credendum: flux density without denouement

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For me, painting is a paradox; an act of faith and an exercise in deliberate control, an

investment. The oil paint itself seems to carry within it a great ability to bear weight;

flux density(1) without denouement.

I want to wax poetic about painting, the verb; stroking colour across the canvas can be

communion. And yet, I am somewhat suspicious of paints corporeality, its oily sheen

fresh from the tube, its lumps and clots as it grows old, its demands on my attention,

a body requiring care. There is something bodily about paint, hence the suspicion. A

painting is always suspect. The image seen is never the whole story; there is a surplus,

it is a code. “Materiality is not an end in itself, rather it is a way of signaling desire.”(2)

Too much desire is not always polite, but it is human, it is the trait,(3) desire remains

on the surface, extrinsic to the image. There is a certain necessary blindness between

paint and image, for it is impossible to hold both in your attention at once, one must

always be sacrificed or privileged.

The surface with its mere aspects and appearances is the most serious thing in the

world.

It is perhaps the site of tragedy- in its very undecidability -and the site of tragedy of

painting...its vanity is its tragedy, the place where painting destroys itself.(4)

Paint is dirt and metals ground into oil, it is nature.

The images are counterfeit and implicitly acknowledge a debt to Modernisms lack of

overt narrative, they subsist instead through implication and extension. My process

involves taking between 24-100 shots of each person which gives me a large

photographic resource from which to edit and make selections. I have the choice of

how to define the subject, I choose the truth(s) to tell. I am interested in how we

define as real what we are willing to believe, and it begs the question, what reality,

whose reality? The paintings are fictions but also portraits, again, a paradox. I paint

alone, and work to conjure a presence from the photographic absence of a subject in a

fiction. We are not talking a “metaphysics of presence”, for there can be no ultimate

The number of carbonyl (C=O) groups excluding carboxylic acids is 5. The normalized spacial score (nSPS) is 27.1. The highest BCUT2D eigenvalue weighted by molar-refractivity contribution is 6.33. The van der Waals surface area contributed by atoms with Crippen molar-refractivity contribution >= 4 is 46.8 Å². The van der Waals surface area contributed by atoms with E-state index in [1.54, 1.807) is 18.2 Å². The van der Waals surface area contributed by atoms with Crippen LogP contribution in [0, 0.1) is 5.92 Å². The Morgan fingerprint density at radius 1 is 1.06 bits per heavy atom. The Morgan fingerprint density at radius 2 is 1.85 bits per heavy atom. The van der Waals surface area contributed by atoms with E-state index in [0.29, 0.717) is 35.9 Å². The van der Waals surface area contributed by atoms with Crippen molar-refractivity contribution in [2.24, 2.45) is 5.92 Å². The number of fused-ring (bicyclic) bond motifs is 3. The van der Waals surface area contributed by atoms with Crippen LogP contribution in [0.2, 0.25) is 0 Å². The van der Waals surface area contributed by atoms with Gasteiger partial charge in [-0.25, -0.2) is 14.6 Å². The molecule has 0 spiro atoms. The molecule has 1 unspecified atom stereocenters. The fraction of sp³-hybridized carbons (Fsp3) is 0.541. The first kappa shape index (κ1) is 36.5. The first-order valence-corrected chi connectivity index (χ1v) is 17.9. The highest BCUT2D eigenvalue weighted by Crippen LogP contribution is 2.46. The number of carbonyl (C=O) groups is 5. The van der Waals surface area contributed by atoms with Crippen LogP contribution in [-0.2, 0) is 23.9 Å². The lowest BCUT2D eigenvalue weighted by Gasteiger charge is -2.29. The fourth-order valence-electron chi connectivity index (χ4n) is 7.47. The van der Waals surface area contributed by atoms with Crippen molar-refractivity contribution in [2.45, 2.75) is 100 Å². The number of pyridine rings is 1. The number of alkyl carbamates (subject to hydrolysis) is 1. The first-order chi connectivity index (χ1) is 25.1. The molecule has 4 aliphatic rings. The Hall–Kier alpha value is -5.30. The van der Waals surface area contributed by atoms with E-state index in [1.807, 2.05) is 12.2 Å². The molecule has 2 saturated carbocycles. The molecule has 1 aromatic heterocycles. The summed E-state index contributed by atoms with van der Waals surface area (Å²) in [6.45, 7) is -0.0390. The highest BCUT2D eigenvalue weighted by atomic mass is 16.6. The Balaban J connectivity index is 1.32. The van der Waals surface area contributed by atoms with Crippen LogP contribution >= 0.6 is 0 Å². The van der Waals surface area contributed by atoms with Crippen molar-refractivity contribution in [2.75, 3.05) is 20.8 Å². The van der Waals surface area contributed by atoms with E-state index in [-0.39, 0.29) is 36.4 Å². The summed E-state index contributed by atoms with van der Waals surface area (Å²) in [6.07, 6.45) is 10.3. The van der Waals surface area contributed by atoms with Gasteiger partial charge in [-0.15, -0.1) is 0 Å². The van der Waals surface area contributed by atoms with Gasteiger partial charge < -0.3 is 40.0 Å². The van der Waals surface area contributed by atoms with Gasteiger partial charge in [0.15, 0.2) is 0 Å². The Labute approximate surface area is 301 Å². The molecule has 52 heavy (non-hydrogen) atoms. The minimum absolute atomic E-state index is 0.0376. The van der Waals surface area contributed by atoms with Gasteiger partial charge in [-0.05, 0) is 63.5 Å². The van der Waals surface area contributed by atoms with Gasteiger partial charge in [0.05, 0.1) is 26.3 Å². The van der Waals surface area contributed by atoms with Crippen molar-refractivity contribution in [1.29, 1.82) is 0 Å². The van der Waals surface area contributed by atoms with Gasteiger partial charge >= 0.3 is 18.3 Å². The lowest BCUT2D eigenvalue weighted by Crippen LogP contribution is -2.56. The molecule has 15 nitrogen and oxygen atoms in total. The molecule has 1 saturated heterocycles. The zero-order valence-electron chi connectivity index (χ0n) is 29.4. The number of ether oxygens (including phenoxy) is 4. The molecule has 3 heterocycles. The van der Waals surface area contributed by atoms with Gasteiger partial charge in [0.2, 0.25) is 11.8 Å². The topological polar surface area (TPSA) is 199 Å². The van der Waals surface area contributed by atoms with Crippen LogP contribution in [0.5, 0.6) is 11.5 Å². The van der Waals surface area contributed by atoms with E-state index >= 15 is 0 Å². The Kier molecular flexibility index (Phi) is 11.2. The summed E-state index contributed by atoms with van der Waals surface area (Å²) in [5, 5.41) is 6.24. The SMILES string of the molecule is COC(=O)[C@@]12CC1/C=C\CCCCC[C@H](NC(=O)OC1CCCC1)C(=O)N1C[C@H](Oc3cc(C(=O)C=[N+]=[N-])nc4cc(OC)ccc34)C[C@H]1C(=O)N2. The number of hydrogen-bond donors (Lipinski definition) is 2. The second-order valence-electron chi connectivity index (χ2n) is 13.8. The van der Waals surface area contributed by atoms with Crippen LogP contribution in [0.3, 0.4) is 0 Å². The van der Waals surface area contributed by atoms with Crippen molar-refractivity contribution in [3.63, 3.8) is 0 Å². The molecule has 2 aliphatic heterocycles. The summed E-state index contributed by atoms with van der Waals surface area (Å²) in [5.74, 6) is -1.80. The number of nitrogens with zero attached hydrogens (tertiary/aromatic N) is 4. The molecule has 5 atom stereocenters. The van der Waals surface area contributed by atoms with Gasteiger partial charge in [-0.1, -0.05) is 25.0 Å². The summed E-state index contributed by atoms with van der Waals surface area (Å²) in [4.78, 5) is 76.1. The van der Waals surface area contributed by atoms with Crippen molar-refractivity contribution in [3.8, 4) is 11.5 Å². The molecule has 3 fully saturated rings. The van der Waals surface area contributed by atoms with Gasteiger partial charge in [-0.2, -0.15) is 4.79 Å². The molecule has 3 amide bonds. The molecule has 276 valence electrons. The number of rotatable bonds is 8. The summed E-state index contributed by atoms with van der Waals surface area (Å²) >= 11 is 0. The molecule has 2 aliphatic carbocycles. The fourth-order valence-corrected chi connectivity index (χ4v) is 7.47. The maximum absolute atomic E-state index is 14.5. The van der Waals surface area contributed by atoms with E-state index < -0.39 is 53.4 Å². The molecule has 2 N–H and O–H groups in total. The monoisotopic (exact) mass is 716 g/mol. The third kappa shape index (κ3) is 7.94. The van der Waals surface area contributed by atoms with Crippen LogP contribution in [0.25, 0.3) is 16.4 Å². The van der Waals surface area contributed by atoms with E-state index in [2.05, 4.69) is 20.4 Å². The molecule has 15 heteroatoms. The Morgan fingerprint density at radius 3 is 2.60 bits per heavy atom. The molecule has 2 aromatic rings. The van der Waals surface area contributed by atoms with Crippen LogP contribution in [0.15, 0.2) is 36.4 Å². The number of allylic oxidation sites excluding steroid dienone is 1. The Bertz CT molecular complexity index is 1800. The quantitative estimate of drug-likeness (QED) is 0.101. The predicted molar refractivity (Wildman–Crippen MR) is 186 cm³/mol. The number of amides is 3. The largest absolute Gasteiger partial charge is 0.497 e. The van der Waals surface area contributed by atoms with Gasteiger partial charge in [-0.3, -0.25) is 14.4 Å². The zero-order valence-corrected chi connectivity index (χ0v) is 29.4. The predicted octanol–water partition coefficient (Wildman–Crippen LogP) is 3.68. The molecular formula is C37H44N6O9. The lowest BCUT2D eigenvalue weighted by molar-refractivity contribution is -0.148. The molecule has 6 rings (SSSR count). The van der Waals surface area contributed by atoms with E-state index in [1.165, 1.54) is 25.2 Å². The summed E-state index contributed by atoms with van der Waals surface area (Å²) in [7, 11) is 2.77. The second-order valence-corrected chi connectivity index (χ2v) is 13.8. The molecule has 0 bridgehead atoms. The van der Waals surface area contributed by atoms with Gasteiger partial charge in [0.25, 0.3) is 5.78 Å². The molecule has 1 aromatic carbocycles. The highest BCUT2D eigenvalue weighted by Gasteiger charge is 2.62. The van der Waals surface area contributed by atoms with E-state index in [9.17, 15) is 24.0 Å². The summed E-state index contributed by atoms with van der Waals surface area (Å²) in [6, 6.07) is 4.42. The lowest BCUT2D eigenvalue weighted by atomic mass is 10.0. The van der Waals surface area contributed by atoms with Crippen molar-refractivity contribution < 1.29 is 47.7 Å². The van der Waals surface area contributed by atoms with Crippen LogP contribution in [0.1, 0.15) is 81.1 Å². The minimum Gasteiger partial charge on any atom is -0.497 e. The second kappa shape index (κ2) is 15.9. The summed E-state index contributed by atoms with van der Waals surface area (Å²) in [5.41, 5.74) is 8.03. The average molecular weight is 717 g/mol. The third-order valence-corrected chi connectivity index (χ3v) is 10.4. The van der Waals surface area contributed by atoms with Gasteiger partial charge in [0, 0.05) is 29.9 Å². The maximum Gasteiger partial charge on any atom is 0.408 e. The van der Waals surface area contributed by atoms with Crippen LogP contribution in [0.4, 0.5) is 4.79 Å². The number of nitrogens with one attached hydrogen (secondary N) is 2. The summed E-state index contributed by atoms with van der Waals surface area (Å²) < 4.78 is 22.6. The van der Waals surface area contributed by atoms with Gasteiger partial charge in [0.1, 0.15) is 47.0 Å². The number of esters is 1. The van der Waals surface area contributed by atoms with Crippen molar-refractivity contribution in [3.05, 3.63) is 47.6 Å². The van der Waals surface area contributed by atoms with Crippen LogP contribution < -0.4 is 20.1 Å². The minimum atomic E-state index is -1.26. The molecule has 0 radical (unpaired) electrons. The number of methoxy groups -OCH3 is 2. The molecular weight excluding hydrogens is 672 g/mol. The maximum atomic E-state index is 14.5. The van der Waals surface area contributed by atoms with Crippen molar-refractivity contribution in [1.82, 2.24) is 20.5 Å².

meaning or truth. Counterpoint is constructed geometrically, they are contingent

narratives. Painting is not particularly well-suited to telling stories anymore, we have

movies, video and t.v for that. “In a picture things are, they do not happen... ...the

business of painting is to reveal presences, not to weave plots.”(5) People rarely pose

together for me, I put them together later, sometimes my canvas is the first time they

meet. It seems difficult not to assign a narrative function to a figurative painting, I’m

guilty of it myself, but I tell stories later, in the beginning any one of a million stories

could be told. I am not always entirely comfortable with my enterprise, born of the

postmodern condition.

Images and representations are constructs, they are culture.

Painting seems to possess a unique ability to resist the nature/culture dichotomy, and

reconcile their co-existence in a single canvas without deconstructing or privileging

either. It is the viewer who must make the sacrifice, and sacrifice seems always

related to blindness,(6) and blindness to love. The people in my paintings belong, the

way people who belong everywhere and nowhere belong in the world, silent and with

cautious grace between the nature and culture of the scene.

penny eisenberg, 2001

credendum: flux density without denouement - notes

(1) flux density: physics: the quantity of a fluid or energy emitted per unit of time

through a unit of surface area.

(2) Kuspit, Donald: The Rebirth of Painting in the Late Twentieth Century, Cambridge

University Press, 2000

(3) trait: from french, trait or feature, or a line, stroke or mark; which see Derrida,

Jacques: Memoirs of the Blind: The Self-Portrait and other Ruins. trans. Pascale-Anne

Brault and Michael Naas. The University of Chicago Press, 1993

(4) Marin, Louis: To Destroy Painting, trans.Mette Hjort. University of Chicago Press,

1995

(5) Paz, Octavio

(6) Derrida: ibid